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By Leah Parsons
Have you noticed an increase in problems with your feet since the start of the COVID-19 pandemic? Perhaps more pain when your foot hits the pavement, or more recurring foot injuries? If you have, you’re not alone.
Although no hard data exists yet, podiatrists around the country are reporting a rise in foot injuries and trauma since the pandemic began. Their name for the phenomenon? “Pandemic foot.”
Swedish Hospital Podiatrist Peter G. Chioros, D.P.M., said that the most common foot and ankle problems he has seen in the past two years include “everything from painful neglected ingrown nails to various biomechanical disorders that are exacerbated with minimal weight-bearing activities.”
Experts have pinpointed a variety of pandemic-specific circumstances that could be affecting your feet negatively.
One such cause might simply be from not wearing shoes as often. As many people transitioned from going outside every day to working from home, walking barefoot became the new norm for some. A lack of shoe support can increase the risk of overuse injuries, such as plantar fasciitis, which often causes pain in the heel of the foot. Limited shoe support can also trigger structural changes to the feet, which may aggravate problems for some people such as bunions.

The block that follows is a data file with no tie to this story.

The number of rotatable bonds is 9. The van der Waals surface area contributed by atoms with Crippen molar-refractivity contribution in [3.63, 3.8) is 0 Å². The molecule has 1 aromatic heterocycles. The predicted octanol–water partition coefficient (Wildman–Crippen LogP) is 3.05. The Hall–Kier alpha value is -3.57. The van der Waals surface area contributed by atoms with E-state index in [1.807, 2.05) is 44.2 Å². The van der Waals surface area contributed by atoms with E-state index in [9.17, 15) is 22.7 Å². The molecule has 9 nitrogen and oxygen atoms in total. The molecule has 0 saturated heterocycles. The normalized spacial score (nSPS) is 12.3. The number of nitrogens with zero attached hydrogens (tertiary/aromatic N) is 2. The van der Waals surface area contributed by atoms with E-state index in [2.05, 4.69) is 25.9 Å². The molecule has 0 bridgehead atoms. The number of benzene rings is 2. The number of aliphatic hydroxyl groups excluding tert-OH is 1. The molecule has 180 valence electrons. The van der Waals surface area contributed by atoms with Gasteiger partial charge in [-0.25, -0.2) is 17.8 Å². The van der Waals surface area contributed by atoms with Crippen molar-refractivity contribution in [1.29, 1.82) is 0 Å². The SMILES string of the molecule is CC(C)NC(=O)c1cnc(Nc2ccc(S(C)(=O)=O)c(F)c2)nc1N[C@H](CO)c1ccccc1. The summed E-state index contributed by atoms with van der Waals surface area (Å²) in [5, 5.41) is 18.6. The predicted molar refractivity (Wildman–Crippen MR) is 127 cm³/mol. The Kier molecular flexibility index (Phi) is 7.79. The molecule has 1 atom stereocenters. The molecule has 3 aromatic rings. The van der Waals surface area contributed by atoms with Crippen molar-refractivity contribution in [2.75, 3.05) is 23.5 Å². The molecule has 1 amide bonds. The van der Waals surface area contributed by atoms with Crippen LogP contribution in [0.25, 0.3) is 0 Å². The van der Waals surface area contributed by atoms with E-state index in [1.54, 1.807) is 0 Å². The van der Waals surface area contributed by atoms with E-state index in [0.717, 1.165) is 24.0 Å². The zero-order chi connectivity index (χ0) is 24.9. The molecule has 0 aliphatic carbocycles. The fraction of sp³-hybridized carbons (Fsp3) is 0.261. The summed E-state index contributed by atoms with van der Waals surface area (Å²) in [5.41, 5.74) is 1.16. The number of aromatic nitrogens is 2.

In addition, walking around the home barefoot magnifies the chance of stubbing a vulnerable toe on a piece of furniture, or tripping awkwardly over a pet, potentially leading to an increase in toe and foot fractures.
There’s also a chance that your foot problems stem from resuming normal life too quickly after two years of relatively little activity. Doing too much too soon on feet that have undergone atrophy from inactivity can cause even minor foot injuries to turn into a bigger problem.
Luckily, you can help your feet if you are experiencing any form of pandemic foot. Dr. Chioros has these tips: